William Adams Brodribb Snrcrop

William Adams Brodribb

The story of William Brodribb (sometimes spelled Broadribb but we will use the former spelling for convenience) is a particularly interesting one.  William once lived at Morton near Thornbury and was one of those tried after the Poaching Affray of 1816.  He stands out on our list of those people from the Thornbury area who were transported to Australia because of his occupation.  He was a lawyer rather than one of the usual labourers and unsuccessful tradesmen.  His crime was so interesting that books and papers have been written about it.  These include the “The Great Poaching Affray of 1816” by Edwin J Ford and an article in the Transactions of the Bristol and Gloucestershire Archaeological Society by W.J Lyes called “William Adams Brodribb, a Transported Attorney.”  These excellent publications and the many pages on the internet describe the crime and the background to it in more detail than we could hope to here.  We can only outline the story.  The parts that are immediately interesting to us are not only the details about Thornbury at that time but also (and perhaps more so) what happened when William arrived in Australia.  It is particularly interesting how quickly his wife and their first four children (one of whom was born very shortly before she set sail) joined him.  William and his family became so successful and influential in this new life that there is a river named after his son to this day.  This is the Brodribb River in the Australian State of Victoria.

William was the son of William Brodribb and his wife Elizabeth nee Adams.  It seems that he was baptised at St Sampson’s Church in Cricklade, Wiltshire on 25th September 1789.  He was educated for the law and admitted as an attorney at Westminster.  He married Prudence the daughter of George Keene at Horfield near Bristol on 19th September 1808.  The couple must have continued to live in London at first because their son William Adams Broadribb junior was said to have been born in London on 27th May 1809.  We have been told by Jenny Stiles who has researched the family that this first child was baptised on 8th September 1810 at St Andrew’s church in Banwell, Somerset.

William then became a clerk to an attorney called William Hasell of Cross in the parish of Compton Bishop in Somerset on 21st Jan 1811.  From later reports we believe that Mr Hasell was related to William Brodribb.  William’s father was at this time said to be of Stapleton in Stanton Drew.  William and Prudence’s first daughter Lavinia Zenobia Hasell Brodribb was apparently born in Horfield in March 1812.  They must have moved to the Thornbury area by 1813 as we have been told by Jenny Stiles that their third child Albert Eugene Brodribb was born at Morton on 11th October, although he was baptised at Banwell in Somerset.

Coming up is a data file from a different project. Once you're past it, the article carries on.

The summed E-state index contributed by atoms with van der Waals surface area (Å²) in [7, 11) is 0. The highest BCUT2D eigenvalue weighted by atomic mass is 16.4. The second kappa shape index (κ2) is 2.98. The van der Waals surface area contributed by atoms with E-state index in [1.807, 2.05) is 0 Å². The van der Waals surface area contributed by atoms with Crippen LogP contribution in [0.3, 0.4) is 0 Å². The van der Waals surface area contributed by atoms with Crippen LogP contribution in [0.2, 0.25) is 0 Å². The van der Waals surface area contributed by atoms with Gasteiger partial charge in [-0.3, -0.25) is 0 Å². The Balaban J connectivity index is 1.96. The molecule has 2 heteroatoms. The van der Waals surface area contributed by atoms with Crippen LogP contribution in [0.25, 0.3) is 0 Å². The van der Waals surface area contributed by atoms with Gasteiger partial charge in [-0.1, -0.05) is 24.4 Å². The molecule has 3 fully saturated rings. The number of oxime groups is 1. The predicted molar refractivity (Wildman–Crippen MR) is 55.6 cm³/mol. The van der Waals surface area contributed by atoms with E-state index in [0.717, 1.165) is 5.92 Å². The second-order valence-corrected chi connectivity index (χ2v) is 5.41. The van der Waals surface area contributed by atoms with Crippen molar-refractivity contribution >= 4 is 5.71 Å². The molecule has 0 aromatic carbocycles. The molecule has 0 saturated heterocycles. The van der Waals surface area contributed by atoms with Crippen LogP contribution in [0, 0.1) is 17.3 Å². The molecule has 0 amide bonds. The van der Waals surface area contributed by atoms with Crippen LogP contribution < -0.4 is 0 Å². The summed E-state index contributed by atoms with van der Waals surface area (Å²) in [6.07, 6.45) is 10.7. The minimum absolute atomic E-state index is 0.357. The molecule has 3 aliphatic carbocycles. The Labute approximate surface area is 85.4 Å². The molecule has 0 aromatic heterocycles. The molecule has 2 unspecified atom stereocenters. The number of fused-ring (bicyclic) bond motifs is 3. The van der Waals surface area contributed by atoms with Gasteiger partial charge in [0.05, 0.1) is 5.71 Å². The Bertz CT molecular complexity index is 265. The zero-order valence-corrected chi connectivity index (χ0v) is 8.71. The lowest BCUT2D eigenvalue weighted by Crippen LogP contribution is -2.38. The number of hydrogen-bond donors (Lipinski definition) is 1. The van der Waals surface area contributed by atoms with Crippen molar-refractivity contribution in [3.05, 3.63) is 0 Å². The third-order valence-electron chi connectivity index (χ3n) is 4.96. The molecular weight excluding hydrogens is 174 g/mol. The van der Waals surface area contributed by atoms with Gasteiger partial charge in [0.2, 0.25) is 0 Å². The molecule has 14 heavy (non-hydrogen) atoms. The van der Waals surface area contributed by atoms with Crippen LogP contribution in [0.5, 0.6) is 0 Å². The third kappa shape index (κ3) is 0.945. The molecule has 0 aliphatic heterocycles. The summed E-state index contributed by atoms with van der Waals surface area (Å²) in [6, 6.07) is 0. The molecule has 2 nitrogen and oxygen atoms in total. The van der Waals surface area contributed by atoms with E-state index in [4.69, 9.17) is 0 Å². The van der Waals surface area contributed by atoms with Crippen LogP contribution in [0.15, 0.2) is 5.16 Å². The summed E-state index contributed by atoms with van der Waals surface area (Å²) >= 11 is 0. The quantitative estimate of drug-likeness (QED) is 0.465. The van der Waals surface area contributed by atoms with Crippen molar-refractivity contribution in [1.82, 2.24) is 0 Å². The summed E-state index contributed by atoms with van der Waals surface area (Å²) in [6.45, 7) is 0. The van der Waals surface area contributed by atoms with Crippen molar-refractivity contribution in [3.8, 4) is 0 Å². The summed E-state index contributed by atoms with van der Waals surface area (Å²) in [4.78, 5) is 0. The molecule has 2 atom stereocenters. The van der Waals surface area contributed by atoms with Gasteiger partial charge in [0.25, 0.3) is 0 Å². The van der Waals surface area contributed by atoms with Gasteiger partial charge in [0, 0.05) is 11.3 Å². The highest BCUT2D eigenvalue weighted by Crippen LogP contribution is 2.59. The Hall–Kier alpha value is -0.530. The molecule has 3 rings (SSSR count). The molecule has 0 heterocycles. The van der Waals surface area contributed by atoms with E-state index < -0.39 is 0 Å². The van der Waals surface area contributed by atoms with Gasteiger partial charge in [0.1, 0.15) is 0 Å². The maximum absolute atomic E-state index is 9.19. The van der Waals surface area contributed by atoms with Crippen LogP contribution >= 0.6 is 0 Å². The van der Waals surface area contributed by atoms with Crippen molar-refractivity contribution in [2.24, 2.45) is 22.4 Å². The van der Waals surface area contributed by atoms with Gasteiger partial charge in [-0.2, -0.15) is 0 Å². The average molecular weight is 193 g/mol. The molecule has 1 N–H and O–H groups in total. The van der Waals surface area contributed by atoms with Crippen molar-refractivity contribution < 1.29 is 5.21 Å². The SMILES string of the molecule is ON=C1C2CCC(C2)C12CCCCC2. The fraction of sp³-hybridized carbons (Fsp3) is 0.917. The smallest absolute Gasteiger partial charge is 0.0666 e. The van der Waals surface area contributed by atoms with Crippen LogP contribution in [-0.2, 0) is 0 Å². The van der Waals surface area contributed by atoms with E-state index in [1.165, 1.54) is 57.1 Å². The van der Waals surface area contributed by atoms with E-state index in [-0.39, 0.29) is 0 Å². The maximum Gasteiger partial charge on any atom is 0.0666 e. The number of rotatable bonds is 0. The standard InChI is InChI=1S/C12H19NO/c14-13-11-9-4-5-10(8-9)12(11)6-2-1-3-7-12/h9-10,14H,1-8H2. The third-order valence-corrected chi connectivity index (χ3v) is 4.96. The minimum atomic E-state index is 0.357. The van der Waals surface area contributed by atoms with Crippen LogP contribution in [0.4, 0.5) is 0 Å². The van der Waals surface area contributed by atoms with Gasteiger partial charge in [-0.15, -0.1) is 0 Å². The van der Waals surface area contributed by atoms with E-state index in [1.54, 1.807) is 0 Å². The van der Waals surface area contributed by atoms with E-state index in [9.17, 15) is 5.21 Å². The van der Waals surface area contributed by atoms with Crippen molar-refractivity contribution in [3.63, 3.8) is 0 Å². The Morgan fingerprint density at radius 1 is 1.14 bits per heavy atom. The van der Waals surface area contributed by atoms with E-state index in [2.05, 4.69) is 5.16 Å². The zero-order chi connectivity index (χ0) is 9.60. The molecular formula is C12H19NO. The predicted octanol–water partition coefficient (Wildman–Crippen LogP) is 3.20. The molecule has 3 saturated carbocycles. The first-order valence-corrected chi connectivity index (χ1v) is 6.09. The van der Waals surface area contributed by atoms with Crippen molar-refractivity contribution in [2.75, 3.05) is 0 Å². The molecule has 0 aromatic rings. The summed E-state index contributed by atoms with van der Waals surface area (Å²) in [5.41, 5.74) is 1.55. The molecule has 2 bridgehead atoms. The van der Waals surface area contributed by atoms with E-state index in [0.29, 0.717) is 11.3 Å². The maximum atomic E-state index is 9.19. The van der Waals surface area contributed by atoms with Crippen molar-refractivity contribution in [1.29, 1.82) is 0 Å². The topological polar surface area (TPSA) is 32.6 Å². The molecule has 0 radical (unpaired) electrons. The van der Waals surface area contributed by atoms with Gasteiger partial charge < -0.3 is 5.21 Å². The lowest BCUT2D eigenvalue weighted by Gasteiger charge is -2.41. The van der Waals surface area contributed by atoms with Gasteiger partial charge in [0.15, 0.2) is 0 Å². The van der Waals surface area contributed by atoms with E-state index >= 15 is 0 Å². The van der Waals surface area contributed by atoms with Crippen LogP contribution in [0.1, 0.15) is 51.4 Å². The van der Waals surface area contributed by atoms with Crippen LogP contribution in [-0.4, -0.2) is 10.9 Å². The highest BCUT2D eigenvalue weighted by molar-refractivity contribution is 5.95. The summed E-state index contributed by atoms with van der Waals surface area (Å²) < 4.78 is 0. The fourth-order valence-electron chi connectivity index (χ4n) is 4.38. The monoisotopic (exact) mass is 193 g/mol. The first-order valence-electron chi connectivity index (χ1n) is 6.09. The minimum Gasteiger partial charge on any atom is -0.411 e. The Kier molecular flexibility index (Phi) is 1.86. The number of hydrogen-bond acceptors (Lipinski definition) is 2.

Lavinia Zenobia was actually baptised in St Mary’s church in Thornbury on 3rd August 1814.  We know from later newspaper reports that the house they lived in was in Lower Morton.  There is a report in the Bristol Times and Mirror of 8th January 1876 that describes the house as old fashioned and thatched and sheltered by the spreading branches of tall elms.  However this description is included in an account of a meeting of the conspirators at Brodribb’s house something that did not take place and it was written long after those involved were dead and so we have to accept that it might be more colourful than accurate.  We understand that Gloucester Archives has a plan created for use at the trial that shows Brodribb’s house was the one now known as Morton House in Butt Lane.  A copy of this plan is also reproduced in Edwin Ford’s book.

The accounts of the crime that occurred in 1816 are not impartial and so some of the details may be wrong or exaggerated but the basic facts are relatively simple.  The death of Thomas Till in November 1815 had caused much feeling in the neighbourhood.  The man was poaching in Prestwood, a game preserve near Cromhall, when he was killed by a spring gun set as a trap for poachers by the local landowner, the Earl of Ducie.  Spring guns and the notorious man traps both became illegal 10 years after this incident in 1826.  About two months after Till’s death, a group of men from the Thornbury area decided to band together and to poach on the land of another landowner the Duke of Berkeley as a sort of protest against spring guns and other traps.